As You Like It, written in the middle part of Shakespeare’s career, is one of the dramatist’s more serious and sophisticated comedies. While classical Greek comedy was generally laden with farce and satire, the Elizabethan form, and Shakespeare’s in particular, was more like modern “situation” comedy. In the latter, characters typically find themselves in problematic but not dire situations and fumble around searching for some way out of their predicament. Much of the humor results from the genuine cluelessness and blundering of some of the characters, while other characters eventually manage to achieve a satisfactory resolution of the difficulty. In Shakespearean comedy the key problems are almost always romantic in nature, and (unlike most modern examples) the eventual resolution is one or more marriages.
As You Like It hews closely to this pattern, but Shakespeare also uses it as a vehicle to illustrate the contention enunciated by Jaques early in the play:
All the world’s a stage,
And all the men and women merely players:
They have their exits and their entrances;
And one man in his time plays many parts.
The ensuing action can properly be called a play-within-a-play. Although Shakespeare used that device explicitly in other famous examples (Hamlet, Midsummer Night’s Dream), in this case it is a little less overt. The plot here is that one Duke has been overthrown by his younger brother (Frederick). The usurper banishes the older Duke and most of his courtiers, who take up a new life in the Eden-like Forest of Arden. The older Duke’s daughter Rosalind remains behind out of close friendship with her cousin (Frederick’s daughter) Celia. Rosalind is also in the early stages of a romantic affair with Orlando, the young son of another noble family.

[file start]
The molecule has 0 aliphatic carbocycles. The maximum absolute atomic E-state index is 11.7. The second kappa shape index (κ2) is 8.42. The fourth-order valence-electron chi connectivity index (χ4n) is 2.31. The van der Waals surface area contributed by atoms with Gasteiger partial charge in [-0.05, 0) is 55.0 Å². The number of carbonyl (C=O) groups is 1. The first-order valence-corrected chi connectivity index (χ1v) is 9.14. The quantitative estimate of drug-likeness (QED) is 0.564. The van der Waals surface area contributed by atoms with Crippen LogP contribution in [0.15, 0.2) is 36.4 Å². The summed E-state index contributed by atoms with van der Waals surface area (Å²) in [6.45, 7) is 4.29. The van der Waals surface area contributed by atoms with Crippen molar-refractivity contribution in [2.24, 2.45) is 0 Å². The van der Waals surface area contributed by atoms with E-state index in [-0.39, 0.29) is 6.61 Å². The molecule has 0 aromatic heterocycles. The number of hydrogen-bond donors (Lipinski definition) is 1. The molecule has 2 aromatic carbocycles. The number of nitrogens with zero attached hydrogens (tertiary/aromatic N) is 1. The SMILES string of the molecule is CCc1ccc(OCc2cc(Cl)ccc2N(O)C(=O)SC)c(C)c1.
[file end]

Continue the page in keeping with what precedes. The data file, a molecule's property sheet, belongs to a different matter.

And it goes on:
Soon Orlando too becomes persona non grata in the new court as scion of a family that Frederick regards as an enemy. And Rosalind also is banished simply because she is the older Duke’s daughter. Celia chooses to leave with Rosalind rather than remain with her own father. However, Rosalind realizes the danger – the serious vulnerability – that confronts two young women traveling in the hinterlands without male protection (I.3):
Alas, what danger will it be to us,
Maids as we are, to travel forth so far!
Beauty provoketh thieves sooner than gold.
Celia immediately proposes a solution:
I’ll put myself in poor and mean attire
And with a kind of umber smirch my face;
The like do you: so shall we pass along
And never stir assailants.
And Rosalind without hesitation concurs:
Were it not better,
Because that I am more than common tall,
That I did suit me all points like a man?
A gallant curtle-axe upon my thigh,
A boar-spear in my hand; and–in my heart
Lie there what hidden woman’s fear there will–
We’ll have a swashing and a martial outside,
As many other mannish cowards have
That do outface it with their semblances.
So begins the inner drama, as the two young women plot the new roles they will play, including even details of their costumes. Notice the extra layer of impersonation Rosalind contemplates. Like Celia she will pretend to be a person she is not, but she will also adopt the mien and bearing of someone who has much less fear than she actually feels – just as she knows is common in “mannish cowards”. This is entirely like the kind of act that many if not most people need to put on often in the social roles they find themselves having to play.